The Social Security Disability Insurance system was established as a social safety net program for workers who lose the physical or mental ability to work at a sustainable gainful activity level. It has become so much more than that. But a new rule from the Social Security Administration will improve the integrity and purpose of the Disability Insurance system.
The inability to communicate in English does not render people unable to perform work, but under the Disability Insurance program’s qualification standards, it does make it easier for them to receive benefits. As a former administrative law judge described it, if a claimant were 45 years or older, limited to sedentary work, and claimed an inability to communicate in English, they were a “slam-dunk for benefits.”
That is true even if those applying for benefits reside in an area, such a Puerto Rico, where English is not the predominant language.
The new rule, set to take effect April 27, will end that by eliminating the inability to communicate in English as a qualifying factor in Disability Insurance benefit determinations. The rule stems in part from evidence gathered during an Obama administration initiative to evaluate the appropriateness of the medical-vocational grid factors—which include age, education (including the ability to communicate in English), and experience—in the determination of Disability Insurance benefits.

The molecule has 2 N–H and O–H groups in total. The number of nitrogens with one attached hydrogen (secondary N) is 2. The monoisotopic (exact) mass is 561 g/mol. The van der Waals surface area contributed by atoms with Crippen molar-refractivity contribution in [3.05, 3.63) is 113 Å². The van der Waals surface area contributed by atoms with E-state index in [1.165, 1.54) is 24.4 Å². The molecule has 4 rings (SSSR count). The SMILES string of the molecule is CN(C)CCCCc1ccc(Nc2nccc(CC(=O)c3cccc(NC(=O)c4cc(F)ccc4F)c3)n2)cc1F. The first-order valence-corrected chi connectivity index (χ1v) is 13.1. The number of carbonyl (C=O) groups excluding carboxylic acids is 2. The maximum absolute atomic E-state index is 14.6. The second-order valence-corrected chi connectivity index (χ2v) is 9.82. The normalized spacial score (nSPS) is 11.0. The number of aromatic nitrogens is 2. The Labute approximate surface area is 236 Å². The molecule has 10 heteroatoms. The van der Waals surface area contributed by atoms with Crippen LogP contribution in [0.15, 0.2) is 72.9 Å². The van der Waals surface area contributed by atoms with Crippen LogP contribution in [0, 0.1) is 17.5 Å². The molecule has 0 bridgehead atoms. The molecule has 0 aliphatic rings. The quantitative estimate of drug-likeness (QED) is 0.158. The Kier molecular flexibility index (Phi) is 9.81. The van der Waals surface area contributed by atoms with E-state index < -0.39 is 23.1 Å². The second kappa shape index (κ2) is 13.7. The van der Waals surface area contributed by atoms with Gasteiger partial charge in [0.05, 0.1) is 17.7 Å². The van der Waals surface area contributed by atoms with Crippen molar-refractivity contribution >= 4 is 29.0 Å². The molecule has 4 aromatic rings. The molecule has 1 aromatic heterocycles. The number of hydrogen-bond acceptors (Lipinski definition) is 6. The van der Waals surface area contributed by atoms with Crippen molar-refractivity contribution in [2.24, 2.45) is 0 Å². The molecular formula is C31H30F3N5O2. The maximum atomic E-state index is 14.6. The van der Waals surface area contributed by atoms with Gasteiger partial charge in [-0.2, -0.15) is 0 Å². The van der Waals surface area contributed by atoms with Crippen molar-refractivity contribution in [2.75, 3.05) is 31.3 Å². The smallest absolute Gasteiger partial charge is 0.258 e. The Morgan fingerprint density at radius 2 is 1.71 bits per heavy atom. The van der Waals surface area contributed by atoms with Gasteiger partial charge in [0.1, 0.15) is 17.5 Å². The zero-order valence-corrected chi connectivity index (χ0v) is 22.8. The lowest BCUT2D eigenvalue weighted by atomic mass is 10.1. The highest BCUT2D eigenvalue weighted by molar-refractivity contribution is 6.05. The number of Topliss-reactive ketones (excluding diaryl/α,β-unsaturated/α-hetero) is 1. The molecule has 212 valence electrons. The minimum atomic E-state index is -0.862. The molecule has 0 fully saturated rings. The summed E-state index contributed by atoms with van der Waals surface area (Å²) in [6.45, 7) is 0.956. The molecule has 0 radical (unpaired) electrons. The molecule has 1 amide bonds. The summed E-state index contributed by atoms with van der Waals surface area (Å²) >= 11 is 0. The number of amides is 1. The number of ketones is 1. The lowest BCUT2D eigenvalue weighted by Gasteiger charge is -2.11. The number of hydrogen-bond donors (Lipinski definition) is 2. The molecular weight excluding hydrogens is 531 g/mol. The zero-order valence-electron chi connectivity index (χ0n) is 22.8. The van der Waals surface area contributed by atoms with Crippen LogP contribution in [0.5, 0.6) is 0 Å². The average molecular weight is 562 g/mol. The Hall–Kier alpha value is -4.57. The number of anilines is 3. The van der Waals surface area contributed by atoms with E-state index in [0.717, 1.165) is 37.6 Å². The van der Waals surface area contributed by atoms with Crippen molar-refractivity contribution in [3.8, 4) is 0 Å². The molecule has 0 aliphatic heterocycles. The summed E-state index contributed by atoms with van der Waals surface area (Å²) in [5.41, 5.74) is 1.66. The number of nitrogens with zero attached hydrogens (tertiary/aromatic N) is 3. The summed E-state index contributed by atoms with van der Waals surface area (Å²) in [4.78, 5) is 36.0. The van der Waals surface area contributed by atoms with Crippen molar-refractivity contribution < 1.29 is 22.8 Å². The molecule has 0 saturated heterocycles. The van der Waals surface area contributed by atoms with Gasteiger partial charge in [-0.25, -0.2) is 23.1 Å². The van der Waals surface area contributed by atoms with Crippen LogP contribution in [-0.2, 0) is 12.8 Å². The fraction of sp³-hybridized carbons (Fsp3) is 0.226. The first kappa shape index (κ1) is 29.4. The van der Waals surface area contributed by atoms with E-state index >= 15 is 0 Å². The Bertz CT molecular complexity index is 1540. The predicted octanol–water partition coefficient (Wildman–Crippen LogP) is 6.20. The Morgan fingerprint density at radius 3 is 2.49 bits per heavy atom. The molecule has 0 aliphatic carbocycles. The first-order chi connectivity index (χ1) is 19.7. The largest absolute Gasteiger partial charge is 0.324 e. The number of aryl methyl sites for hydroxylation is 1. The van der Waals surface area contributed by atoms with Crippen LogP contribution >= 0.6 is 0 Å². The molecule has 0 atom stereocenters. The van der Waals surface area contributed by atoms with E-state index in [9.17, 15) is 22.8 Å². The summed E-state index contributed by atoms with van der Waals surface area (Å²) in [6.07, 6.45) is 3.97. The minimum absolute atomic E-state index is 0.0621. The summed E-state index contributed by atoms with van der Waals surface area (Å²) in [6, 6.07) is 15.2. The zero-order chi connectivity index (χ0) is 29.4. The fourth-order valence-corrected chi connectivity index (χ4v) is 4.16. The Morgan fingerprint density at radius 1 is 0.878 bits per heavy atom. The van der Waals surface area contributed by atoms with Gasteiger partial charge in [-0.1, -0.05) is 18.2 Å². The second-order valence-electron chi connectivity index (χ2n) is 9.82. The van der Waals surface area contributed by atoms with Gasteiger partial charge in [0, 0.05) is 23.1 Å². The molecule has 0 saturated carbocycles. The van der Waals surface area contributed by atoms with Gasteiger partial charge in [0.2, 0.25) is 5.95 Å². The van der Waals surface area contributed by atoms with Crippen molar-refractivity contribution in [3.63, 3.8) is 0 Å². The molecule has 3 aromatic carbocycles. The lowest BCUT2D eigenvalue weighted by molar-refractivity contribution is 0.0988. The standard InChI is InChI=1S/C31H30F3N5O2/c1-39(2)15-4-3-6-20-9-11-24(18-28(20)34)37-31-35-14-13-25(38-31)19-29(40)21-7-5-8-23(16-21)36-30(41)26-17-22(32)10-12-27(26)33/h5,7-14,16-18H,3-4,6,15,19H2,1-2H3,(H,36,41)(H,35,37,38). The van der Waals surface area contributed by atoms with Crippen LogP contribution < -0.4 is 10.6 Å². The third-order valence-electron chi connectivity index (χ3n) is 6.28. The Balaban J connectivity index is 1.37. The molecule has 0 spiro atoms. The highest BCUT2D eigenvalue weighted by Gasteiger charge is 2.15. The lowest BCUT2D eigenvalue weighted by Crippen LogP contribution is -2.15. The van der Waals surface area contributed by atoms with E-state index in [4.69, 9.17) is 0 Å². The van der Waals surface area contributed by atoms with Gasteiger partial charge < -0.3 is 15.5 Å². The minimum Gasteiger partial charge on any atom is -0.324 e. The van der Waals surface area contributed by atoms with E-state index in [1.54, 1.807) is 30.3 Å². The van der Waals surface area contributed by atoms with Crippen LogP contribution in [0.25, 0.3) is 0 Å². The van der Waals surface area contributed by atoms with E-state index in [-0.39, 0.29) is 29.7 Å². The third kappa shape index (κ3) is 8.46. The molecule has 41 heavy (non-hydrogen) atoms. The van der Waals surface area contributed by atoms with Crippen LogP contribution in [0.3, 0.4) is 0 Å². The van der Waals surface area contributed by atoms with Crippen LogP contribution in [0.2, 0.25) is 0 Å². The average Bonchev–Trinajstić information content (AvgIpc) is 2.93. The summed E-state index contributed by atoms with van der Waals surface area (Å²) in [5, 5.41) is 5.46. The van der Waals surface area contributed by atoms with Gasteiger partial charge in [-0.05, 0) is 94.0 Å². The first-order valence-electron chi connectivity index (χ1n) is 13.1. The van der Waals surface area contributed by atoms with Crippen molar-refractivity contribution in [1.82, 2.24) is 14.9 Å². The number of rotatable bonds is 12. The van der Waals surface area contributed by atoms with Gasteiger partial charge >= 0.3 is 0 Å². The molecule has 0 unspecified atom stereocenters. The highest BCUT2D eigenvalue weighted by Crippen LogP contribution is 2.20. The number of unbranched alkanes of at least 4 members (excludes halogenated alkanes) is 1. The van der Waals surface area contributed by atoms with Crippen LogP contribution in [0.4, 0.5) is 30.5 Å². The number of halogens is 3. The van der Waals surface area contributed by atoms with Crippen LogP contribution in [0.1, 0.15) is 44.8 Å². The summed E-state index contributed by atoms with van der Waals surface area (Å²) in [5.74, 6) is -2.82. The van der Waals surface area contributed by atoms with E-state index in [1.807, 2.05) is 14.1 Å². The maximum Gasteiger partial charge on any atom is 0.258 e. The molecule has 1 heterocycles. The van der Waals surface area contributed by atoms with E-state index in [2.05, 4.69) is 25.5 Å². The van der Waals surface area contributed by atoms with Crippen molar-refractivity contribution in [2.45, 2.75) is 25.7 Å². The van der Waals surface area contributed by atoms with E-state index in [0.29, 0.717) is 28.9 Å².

Unfortunately, misuse and abuse of the Disability Insurance program by people who can perform work has contributed to its excessive costs, impending insolvency, extreme wait times, and the program’s general failure to adequately meet the needs of individuals who truly cannot work.